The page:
Jerusalem Last spring, Israel’s former spy chief, Meir Dagan, said bombing Iran would be “a stupid idea” for Israel. It would mean regional war and give Iran “the best possible reason to continue its nuclear program.”
Those words hung in the air during an extraordinary media debate here over the last two weeks that preceded the release of a U.N. report giving new evidence of Iranian plans to build nuclear weapons. The debate laid out details on a topic rarely discussed here in public: Should the Jewish state attack Iran before its nuclear program produces a bomb?
The debate was triggered by a column by one of Israel’s best-known journalists, Nahum Barnea. Headlined “Atomic Pressure,” it revealed that Prime Minister Benjamin Netanyahu and Defense Minister Ehud Barak were pressing reluctant military and intelligence chiefs to agree to an attack on Iran. Other media reports said the two men were trying to persuade a cabinet majority to green-light military action.
A deluge of leaks about recent Israeli long-range missile tests and training exercises followed. Barak even claimed in an interview that Israel would suffer only 500 casualties if Iran retaliated. The debate has calmed down now that the U.N. report is out, with Israeli officials going mum so as not to overshadow its conclusions.
But the question remains: Is Israel really preparing an attack, or was the war talk a bluff aimed at increasing pressure on Tehran in the wake of the U.N. findings? Obviously, no one can be sure. But after two weeks in the region and talks with several knowledgeable Israelis, I’d back the estimate of Avner Cohen, a noted expert on Israel’s nuclear program, who says, “It was 70 to 80 percent bluff, but there were elements of truth.”
Cohen doesn’t believe Israel wants to do anything now but wants “to leverage the [U.N.] report to put maximum pressure on Russia and China to agree to new [U.N. Security Council] sanctions, in order to avoid a war.” (So far Russia and China aren’t convinced, but the reports’ details may lead them to reconsider.)
Barnea, the journalist who provoked the debate, concurs, although he doesn’t think Barak and Netanyahu expected the debate would rage so intensely. He says, “This drama can put some fear in the hearts of the Iranians and lead NATO to conclude Israel is serious. You need this kind of drama to increase the chances that diplomacy will work.”
Whatever the manipulation level, Barnea says: “There is a consensus [in Israel] that the Iran project poses a real danger to Israel and the region and has to be stopped.” As we sat talking, in the Jerusalem YMCA’s peaceful outdoor restaurant, the current calm seemed light-years away from the subject of nuclear terror.
Yet Israelis feel they have to take Iranian denunciations of the Jewish state very seriously (even though many experts doubt Iran would actually use or even produce a nuclear weapon, preferring to use the threat as protection and a symbol of power.) “The Holocaust is part of our DNA,” Barnea added. This is a crucial explanation of the deep Israeli fears about Tehran.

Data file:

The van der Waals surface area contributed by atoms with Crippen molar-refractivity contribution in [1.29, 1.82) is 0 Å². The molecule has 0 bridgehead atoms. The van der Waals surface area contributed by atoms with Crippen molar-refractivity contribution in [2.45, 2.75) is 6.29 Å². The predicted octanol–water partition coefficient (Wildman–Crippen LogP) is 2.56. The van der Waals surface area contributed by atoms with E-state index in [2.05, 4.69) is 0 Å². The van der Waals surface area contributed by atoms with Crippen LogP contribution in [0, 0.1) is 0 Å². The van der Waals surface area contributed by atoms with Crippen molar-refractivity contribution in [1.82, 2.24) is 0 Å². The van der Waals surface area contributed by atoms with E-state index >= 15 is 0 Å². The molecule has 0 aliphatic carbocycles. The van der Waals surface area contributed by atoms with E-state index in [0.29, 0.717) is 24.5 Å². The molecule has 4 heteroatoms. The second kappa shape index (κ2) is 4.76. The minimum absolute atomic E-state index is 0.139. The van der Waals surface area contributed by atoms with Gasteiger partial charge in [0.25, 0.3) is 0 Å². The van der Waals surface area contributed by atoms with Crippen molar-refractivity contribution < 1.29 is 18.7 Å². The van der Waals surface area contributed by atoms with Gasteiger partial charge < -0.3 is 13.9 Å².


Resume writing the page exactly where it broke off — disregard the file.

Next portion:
However, despite the consensus on the threat, Barnea says, “there is major opposition [to an Israeli strike] not only among the heads of the security establishment in the past but also their successors.” The reason: A cost/benefit analysis of an Israeli military attack against Iran comes out in the negative.
“Even the optimists say Iran’s nuclear program would not be set back more than 2 to 3 years [by a military attack], and the pessimists say only a few months if at all,” says Cohen. “But a strike would create an Iran much more determined to get nuclear weapons.” Tehran would probably kick out all U.N. weapons inspectors, who make it harder for the Iranian program to operate unchecked.
Iran would also be likely to blockade the Arab Gulf, sending oil prices soaring at a time of global economic troubles.
And in a regional war, Israel would be vulnerable not only to Iranian missiles but also those of Lebanon’s Hezbollah and Gaza’s Hamas (both Iranian allies.)
Moreover, an Israeli attack on Muslim Iran would incite Arab publics in the region at a time when instability is already high. The Saudi and Gulf monarchs may privately urge a (U.S.) strike on Tehran, but what they really want is regime change. And an attack on Iran’s well-buried nuclear program won’t bring that result.
This is why old security hands such as Dagan, who served eight years as head of Mossad (Israel’s CIA), have urged Israel to use covert means — not military action — to prevent an Iranian bomb. The potential price of an Israeli strike is too high for the likely results.
Conversations with Israelis make clear they wish the United States would take a strong lead in confronting Tehran — in pressing for much stronger sanctions (good idea), and possibly with a military attack (bad idea).
The Israeli media drama of the last two weeks put pressure on President Obama to take action. It also encouraged GOP hopefuls Rick Perry and Rick Santorum to back an Israeli strike on Iran (which would inevitably involve us). Before they get carried away, U.S. leaders in both parties should heed Meir Dagan’s caution, and ponder why he thinks that’s a “stupid idea.”